Friday, June 12, 2009

Happy Birthday Donald!

Donald Duck has turned 75 years old! On June 9th, 1934, the Silly Symphony short “The Wise Little Hen” premiered, featuring one Donald Fauntleroy Duck, resplendent in his trademark sailor jacket and cap sans trousers.

Monday, June 8, 2009

Gotta luv local history!

This past weekend Chris & Bill Barber and myself attended a local favorite, Davenport House Heritage Days. It's a celebration everything "ole-timey" which includes 18th century cooking to moonshine making while also serving as a big "family reunion" as many folks with ties to the area return and catch up on the past year. We particpate because it's the 18th century home of Washington County's very first state senator who also served in the NC Continental Line. The crowds this year were good (250+), even with the morning drizzle dampening most of our activities. Our displays of 18th century cooking, arms and equipage of the soldier and apothecary were well received as we had a steady flow of visitors from 10 to 4. Our friends from across the sound, Chuck & Marilyn Racine, joined us for their first living history interpretation experience which I think has wet their appetite for more. Maybe next year, you can come "home" with us!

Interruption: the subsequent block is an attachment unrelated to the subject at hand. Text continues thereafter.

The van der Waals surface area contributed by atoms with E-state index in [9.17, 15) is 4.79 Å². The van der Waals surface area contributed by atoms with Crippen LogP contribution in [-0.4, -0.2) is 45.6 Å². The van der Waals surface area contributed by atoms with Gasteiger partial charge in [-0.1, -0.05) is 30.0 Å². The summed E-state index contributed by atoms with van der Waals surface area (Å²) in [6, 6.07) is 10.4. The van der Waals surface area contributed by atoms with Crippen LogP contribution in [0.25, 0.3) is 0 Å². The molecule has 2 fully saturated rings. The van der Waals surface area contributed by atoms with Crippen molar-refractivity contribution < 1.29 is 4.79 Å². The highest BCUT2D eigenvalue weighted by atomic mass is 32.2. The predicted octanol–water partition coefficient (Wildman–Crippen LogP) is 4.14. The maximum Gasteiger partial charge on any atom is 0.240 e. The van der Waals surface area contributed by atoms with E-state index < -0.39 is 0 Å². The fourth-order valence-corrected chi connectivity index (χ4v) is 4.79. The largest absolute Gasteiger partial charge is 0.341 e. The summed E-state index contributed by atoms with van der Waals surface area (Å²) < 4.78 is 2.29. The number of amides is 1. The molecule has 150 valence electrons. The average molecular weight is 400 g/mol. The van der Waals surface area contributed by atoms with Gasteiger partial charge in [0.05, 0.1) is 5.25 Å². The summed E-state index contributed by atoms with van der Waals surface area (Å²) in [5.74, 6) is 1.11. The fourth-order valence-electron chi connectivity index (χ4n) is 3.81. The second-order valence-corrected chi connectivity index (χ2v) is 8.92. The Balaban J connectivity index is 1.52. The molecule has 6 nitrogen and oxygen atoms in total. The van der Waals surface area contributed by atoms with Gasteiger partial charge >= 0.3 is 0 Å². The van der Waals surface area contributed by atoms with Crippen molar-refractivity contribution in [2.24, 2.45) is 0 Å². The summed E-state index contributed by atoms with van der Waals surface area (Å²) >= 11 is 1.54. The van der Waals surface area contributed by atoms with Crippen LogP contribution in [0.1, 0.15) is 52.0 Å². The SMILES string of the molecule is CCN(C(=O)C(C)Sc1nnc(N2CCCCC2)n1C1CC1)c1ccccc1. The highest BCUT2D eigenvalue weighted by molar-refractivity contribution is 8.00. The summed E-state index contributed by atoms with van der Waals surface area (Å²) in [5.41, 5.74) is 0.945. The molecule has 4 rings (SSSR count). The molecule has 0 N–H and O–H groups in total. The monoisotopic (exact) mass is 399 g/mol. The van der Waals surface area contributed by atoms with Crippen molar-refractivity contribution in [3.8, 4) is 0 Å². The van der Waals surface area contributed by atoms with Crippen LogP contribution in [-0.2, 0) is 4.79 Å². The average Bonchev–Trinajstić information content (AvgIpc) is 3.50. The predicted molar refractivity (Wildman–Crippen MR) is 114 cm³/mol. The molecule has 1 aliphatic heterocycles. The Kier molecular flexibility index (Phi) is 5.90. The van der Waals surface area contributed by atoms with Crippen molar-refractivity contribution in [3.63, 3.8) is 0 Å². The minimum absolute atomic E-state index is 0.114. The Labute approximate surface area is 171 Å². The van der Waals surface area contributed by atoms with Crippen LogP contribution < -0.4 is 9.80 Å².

Monday, June 1, 2009

"Don't Give Up the Ship!"

The origin of a famous phrase from the War of 1812 was first uttered this day by Captain James Lawrence.....

The Battle of Boston Harbor was fought on 1 June 1813, between HMS Shannon and the USS Chesapeake, as part of the War of 1812. Shannon won the battle, and Chesapeake was captured. During this many men were killed on both sides.

At Boston, Captain James Lawrence took command of Chesapeake on 20 May 1813, and on 1 June, put to sea to meet the waiting HMS Shannon, the frigate whose written challenge had just missed Chesapeake's sailing. During six minutes of firing, two full broadsides were fired. Chesapeake was struck by 362 shots, while Shannon was hit by 258. Chesapeake suffered early in the exchange of broadsides, having its wheel shot away so she lost maneuverability. Lawrence himself was mortally wounded and was carried below. The crew struggled to carry out their captain's last order, "Don't give up the ship!", but were overwhelmed. The battle lasted thirteen minutes, killing or wounding 252 men. Shannon's Captain Broke was severely injured in fighting on the forecastle. Chesapeake and her crew were taken to Halifax, Nova Scotia where the sailors were imprisoned; the ship was repaired and taken into service by the Royal Navy. She was sold at Portsmouth, England in 1820 and broken up. Surviving timbers were used to build the nearby Chesapeake Mill in Wickham and can be seen and visited to this day.